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Dissolution of Marriage: What You Need to Know About Divorce in Florida

Florida is a no-fault divorce state. What that means is that the courts must determine that the marriage is “irretrievably broken” as grounds for divorce.

Regardless if you and your spouse are on the same page or not, or if the divorce is contested or uncontested—the final court decision will rest on whether a divorce is essential to a better situation and emotional well-being of both parties.

The dissolution of a marriage is a frustrating legal process that can at times be lengthy. The process can also bring up many complicated issues that could impact the final outcome. Do not sign an agreement without seeking the assistance of an experienced family law attorney first.

We take an aggressive, yet passionate approach to help you navigate the process and work hard to get the results you need to move on with your life.

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Your Guide to a Florida Divorce

General Requirements for Divorce in Florida

  • One spouse must be a Florida resident for at least six months before filing for divorce
  • Present proof that a legal marriage exists
  • You must allege that the marriage is irretrievably broken (beyond repair)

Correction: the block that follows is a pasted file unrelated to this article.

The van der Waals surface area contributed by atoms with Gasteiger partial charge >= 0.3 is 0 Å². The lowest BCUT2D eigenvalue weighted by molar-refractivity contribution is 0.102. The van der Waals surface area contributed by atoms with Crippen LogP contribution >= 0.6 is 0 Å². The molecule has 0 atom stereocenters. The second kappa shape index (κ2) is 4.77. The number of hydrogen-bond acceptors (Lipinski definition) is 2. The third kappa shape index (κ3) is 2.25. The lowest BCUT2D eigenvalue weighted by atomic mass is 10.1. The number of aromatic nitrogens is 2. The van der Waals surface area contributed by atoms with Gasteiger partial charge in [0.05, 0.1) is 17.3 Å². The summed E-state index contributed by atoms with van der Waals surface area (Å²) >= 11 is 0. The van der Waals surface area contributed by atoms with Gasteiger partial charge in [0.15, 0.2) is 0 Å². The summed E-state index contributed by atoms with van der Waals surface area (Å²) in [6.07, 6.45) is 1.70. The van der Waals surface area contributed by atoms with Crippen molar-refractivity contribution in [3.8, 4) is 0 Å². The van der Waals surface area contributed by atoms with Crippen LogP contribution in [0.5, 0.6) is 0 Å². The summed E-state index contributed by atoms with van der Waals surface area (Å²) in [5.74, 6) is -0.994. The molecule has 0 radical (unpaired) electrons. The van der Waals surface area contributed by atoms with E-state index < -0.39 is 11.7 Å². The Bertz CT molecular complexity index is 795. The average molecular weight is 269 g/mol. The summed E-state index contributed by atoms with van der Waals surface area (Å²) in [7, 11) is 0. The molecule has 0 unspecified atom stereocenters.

Dissolution of Marriage with Kids

Raising children is a tough job on its own, let alone dissolving a marriage between both parents.

We all agree that the children’s best interests is the primary concern for parents filing for divorce; however, parents are not always on the same page on choosing what school is best for their child(ren), or what extra-curricular activities their child(ren) should be enrolled in.

While both parents ultimately want well-rounded and educated children, the means of achieving that ultimate goal can be different from parent to parent.

Florida refers to custody as time-sharing. Creating a time-sharing agreement, determining parental responsibility, and establishing child support are the three essential components of a dissolution of marriage with dependent children.

Creating a time-sharing agreement, or as the document is referred to, a Parenting Plan, requires lots of experience and must be tailored to the specific needs of each family.

What works for one parent may not work well for the other parent. Also, time-sharing arrangements must be favorable to the children physically and emotionally.

To get the results that work best for your situation, you need a family law attorney that has plenty of experience in this area to assist you in this process.

Post-Judgment Modifications of Dissolution of Marriage

Often times, clients will have issues with their divorce agreements after many years and changed circumstances. Maybe your former spouse is not properly complying with a court order.

Other issues that might require a modification of your divorce agreement could include:

  • Increase time-sharing with your child
  • Collect on overdue child support
  • Relocate to another jurisdiction, or modify an alimony award

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